Key Points

· Common wisdom tells us that by placing people of color in leadership roles in philanthropy, there will be a greater emphasis on issues of racial equity and attention to solutions that are rooted in the experiences of people of color. While diverse leadership is a critical component of inclusion, attention must also be paid to the dynamics of power inherent in the relationship between a philanthropic institution and the community it seeks to serve. Foundations must put in place practices that address the inherent inequities in our sector if we are to contribute to systemic change.

· The Edward W. Hazen Foundation, a small national foundation with a focus on youth of color, provides an instructive case study of an institution’s evolution into a racial-justice organization with a clear structural analysis and grantmaking practices that reflect a commitment to selfdetermination. In 1973 Jean Fairfax was elected to the Hazen board, the first African-American woman to serve on the board of a national foundation. Practices cultivated because of and since her tenure have contributed to the foundation’s support for activities that have led to substantive shifts towards racial equity, particularly for young people of color in low-wealth communities.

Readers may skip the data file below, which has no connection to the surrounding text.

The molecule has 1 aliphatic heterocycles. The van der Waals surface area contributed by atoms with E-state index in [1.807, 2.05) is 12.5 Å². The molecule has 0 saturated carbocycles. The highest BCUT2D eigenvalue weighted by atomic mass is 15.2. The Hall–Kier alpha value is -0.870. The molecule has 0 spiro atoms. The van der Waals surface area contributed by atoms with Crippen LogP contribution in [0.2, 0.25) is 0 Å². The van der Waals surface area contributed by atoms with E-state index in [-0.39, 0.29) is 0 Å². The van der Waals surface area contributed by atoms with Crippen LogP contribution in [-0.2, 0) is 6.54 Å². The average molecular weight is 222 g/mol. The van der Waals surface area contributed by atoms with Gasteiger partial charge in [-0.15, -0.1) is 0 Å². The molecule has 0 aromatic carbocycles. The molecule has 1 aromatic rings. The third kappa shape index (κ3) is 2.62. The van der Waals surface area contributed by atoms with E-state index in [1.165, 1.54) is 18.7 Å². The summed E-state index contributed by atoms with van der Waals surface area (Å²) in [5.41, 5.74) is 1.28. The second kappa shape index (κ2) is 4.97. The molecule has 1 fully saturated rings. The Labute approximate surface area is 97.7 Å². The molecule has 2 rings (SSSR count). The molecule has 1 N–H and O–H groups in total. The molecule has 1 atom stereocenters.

· Hazen’s internal practices include a commitment to patient, sustained support for grassroots organizations that develop the capacity of young people for sophisticated analysis of their experiences in the context of structural oppression, and to identify issues central to that oppression, build power, and strive to change them. Over two decades of supporting youth organizing, the problem of racially disparate school-discipline policies emerged time and again as common across geography and local systems. Hazen’s support for young people’s efforts to raise the issue and fight for alternatives have been critical to driving a new interest in more racially just school-discipline policies.

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